But then you have the Android issue. I'm using Cyanogenmod 7.1 on my own handset, but that's still Gingerbread 2.3.7. And I consider myself lucky to be even that far. There are some fairly recent handsets that are still using Gingerbread. So do we want to relegate them to the legacy site or keep Gingerbread support? Most of those devices are too small to take advantage of SVG anyways. The tablets could, and most of them run 3.x or 4.x which includes full SVG support in the Android Browser.

Eventually it'll come down to numbers. Is SVG worth it? How much do we save by no longer certifying those legacy browsers? What other gains do we get from retiring support for legacy browsers? How many people are willing to use the legacy site? We just don't know yet.

Re:Lucky bastards (-1, Troll)

Anonymous Coward | about a year and a half ago | (#41344225)

XP runs just fine thank you very much! Why change for the sake of change. Screw you GOOGLE! Great now I have to migrate hundreds of users to hotmail since that still supports IE 6 and I do not have time supporting users complaining that their gmail wont work.

XP runs fine and perfectly well on computers and it makes no sense to upgrade such a great system for eye candy. There is no reason why IE 9 can't work on XP nor why IE 8 can't do everything other browsers can do.

Lazy just plain lazy. IE 8 is something still so cutting edge and new that companies are spending 10s of millions upgrading from IE 6 as I write this! You are telling them they can't even support the browser they spend 10 million porting their apps to?!! WTF

Google is out of touch

Re:Lucky bastards (3, Insightful)

shutdown -p now (807394) | about a year and a half ago | (#41344395)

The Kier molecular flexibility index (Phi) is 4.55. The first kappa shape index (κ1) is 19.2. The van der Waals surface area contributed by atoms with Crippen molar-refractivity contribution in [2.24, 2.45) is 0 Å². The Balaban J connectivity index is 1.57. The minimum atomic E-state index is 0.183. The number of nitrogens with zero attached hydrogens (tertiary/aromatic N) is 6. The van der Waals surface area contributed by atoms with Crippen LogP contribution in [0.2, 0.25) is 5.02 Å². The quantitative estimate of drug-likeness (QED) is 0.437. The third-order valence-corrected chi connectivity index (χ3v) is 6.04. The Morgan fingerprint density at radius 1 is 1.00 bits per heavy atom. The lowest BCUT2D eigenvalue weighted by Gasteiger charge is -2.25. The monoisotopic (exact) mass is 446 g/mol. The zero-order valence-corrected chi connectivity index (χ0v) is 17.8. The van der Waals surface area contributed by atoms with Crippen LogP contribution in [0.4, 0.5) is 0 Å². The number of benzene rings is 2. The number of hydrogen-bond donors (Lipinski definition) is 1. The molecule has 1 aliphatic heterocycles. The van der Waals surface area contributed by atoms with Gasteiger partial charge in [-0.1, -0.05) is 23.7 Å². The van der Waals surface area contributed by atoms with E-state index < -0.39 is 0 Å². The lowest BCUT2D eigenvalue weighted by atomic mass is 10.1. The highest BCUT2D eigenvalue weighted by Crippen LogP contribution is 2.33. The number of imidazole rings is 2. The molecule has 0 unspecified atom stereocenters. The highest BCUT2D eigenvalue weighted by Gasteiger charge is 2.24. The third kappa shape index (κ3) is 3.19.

You don't need to migrate them off XP. You just need to migrate them off IE and to Chrome.

But, frankly, if you're still on XP, the only lazy around is you. Stop bitching about people not bothering to support your antique setup - they don't have any obligation to do so, and I've heard enough from web developers to know just how painful supporting IE below 9 is.

Re:Lucky bastards (4, Insightful)

justforgetme (1814588) | about a year and a half ago | (#41344767)

IMHO chrome has become too much of a behemoth. I'd migrate them to Firefox. A fresh OS with chrome on a 7 year old laptop grinds to a halt on the first page. The same setup is perfectly usable with an up to date Firefox

Re:Lucky bastards (3, Insightful)

Anonymous Coward | about a year and a half ago | (#41344423)

IE 8 is not the only browser that runs on XP

Chrome, Safari, Firefox, Opera...

Google is choosing to require a modern environment so that they can deliver a quality user experience.

IE 8 is three years old, HTML 5 support is wonky, and it's javascript engine is slow. All reasons why Google released Chrome, to provide an environment that delivers a quality experience to their users.

Re:Lucky bastards (3, Informative)

hairyfeet (841228) | about a year and a half ago | (#41344481)

Actually Win 7 is the first one since Win2K Pro (great OS that one was) where I can point to real honest to God improvements and say "THAT, that right there, that's worth upgrading for", such as MUCH better memory management where Windows will actually use available memory for caching instead of slamming the page file when you still have memory free, jumplists and breadcrumbs make it butt simple to get back to where you were working the day before, readyboost can give a real kick in the pants to older systems by moving small I/Os onto a spare flash stick, its simply a much better OS all around.

So if you are keeping your users on XP you really are doing them a disservice, it was alright back in the day but its over a decade old now and the tech has made it obsolete, time to move on. Heck I've got several customers running it on a midrange (2.2GHz-3.2GHz) P4 with 2Gb of RAM so it isn't like you even have to toss the boxes. Just let it go man, let it go.